The Blank Canvas Syndrome

I am sure you are familiar with the Writer’s Block, a problem all kinds of creative people face, no matter if you are a writer, a musician, or a painter. A condition primarily associated with writing, in which an author loses the ability to produce new work or experiences a creative slowdown. The state ranges from difficulty coming up with original ideas to being unable to make work for years.

creative productivity

The Venus Work principle

The principle of “success breeds success” or “cumulative advantage”. The phenomenon is comparable to the economic or financial rule: “the richer you are, the easier to get even richer”. One can interpret this as follows for the case study: there is always a probability that an artist with no “Venus-work” in the past will create a first one. If this first “Venus-work” has success, the greater probability will be that the artist will produce another “Venus-work” and so on; if however, this first work is a failure or has no success, the artist will probably not create a second “Venus-work”.
– K. Bender (His Twitter)

Overcome the blank canvas syndrome

My personal experience tells me writer’s block has many different dimensions: to start a new work, continue working, and re-start working after a long time. Many artists told me they face fear and self-doubt after staring at the white canvas before starting a new work.

1. Start without thinking

One trick is just to put a stroke or a splash of colors or make a random background. The key is to break the emptiness of the white space. You can always paint over later; it won’t ruin your canvas. (Except for watercolor which raises a bit the difficulty)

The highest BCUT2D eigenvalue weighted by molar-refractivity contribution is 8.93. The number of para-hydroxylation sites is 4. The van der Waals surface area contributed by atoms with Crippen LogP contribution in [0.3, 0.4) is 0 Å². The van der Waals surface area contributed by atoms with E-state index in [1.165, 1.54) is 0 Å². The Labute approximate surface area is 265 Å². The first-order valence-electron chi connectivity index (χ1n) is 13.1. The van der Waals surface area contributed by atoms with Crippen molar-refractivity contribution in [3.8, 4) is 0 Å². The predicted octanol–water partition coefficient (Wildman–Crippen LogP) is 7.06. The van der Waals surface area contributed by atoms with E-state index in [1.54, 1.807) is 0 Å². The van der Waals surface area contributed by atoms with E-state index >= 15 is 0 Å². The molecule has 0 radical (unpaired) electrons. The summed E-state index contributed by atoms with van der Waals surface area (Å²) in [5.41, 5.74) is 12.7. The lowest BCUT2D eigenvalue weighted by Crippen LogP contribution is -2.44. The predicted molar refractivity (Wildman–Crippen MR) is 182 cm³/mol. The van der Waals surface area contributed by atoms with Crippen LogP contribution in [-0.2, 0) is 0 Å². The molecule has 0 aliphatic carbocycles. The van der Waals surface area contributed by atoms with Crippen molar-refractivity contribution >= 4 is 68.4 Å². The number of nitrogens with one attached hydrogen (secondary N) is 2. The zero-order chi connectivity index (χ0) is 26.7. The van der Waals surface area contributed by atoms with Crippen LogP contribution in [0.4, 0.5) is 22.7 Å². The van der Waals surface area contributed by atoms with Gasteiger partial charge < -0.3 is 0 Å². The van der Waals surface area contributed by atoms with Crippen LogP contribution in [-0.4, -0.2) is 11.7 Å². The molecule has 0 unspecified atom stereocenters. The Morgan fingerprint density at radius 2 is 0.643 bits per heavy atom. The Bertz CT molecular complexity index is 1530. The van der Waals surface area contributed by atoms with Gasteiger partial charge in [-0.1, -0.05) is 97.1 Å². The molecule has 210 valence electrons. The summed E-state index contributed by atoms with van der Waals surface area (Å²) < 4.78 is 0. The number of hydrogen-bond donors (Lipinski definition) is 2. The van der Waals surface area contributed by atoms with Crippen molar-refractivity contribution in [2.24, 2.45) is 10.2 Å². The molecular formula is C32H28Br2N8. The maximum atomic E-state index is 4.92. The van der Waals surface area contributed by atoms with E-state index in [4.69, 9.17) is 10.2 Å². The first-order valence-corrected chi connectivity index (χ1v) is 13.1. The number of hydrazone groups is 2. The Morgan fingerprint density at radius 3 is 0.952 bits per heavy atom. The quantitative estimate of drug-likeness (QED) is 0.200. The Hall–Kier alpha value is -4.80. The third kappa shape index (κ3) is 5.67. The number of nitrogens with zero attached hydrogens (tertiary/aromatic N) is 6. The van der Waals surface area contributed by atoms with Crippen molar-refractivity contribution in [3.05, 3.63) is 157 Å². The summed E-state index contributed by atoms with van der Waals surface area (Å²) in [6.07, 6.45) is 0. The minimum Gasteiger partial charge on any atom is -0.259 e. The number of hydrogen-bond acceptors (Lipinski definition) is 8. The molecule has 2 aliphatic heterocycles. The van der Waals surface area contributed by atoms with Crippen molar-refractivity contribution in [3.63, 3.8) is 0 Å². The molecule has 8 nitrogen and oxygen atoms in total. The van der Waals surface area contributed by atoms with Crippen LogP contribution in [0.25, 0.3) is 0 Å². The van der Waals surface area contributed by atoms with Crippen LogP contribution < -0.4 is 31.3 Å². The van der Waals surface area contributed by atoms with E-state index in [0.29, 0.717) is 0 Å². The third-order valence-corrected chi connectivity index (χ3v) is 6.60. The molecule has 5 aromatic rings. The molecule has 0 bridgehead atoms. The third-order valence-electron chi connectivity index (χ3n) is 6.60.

2. Draft the big picture

My screenwriting professor’s method is to write a one-page story outline and go back to the outline constantly. This way, I know where I am and where I am going. It’s all about the big picture. I know some artists would draft a mockup or even random lines before picking up the brush to remind yourself what result you wish to achieve.

3. Don’t re-start, just go-on

Do you have the moment when you go back to the gym after a month’s holiday? Re-starting a project is way more complicated than starting a new one. You have the emotional burdens of the past, and you have the uncertainties of the future.

4. Make social challenges

Have you heard of the daily drawing challenge? This challenge is about drawing something every single day without interruption. You can let your family and friends know or join an online community of artists. You declare publicly that you will do this challenge (or any other challenge in this matter), and if you fail, you will invite everyone to an expensive dinner or bet $1000. The key is that the stacks must be high. Use the support of family and friends to get over the problematic start and establish a good habit of making art.

5. Find a ritual

Every artist, knowingly or unknowingly, has a ritual. It could be something as simple as arranging your tools, playing a specific playlist, or brewing that perfect cup of chamomile tea. By immersing in a familiar pre-work routine, you create a bridge from the mundane to the creative. Your mind recognizes this ritual as a precursor to creation, easing you into the art-making process.

6. Connect with Nature

Nature has answers to our most intricate dilemmas. When the brush feels alien, step outside. A stroll in the park, observing the rivulets of raindrops, or even gazing at a night sky can spark inspiration. It’s about syncing with a rhythm older than time, letting the natural world guide your inner compass.

7. Use past creations

If you’ve created before, you hold a treasure trove of inspiration. Dive into your older studies: The scribbled notes or the half-formed sketches. They’re not just art; they’re a narrative of your journey. Let them remind you of the artist you’ve been and who you’re evolving into. They can be the stepping stones across the intimidating emptiness.

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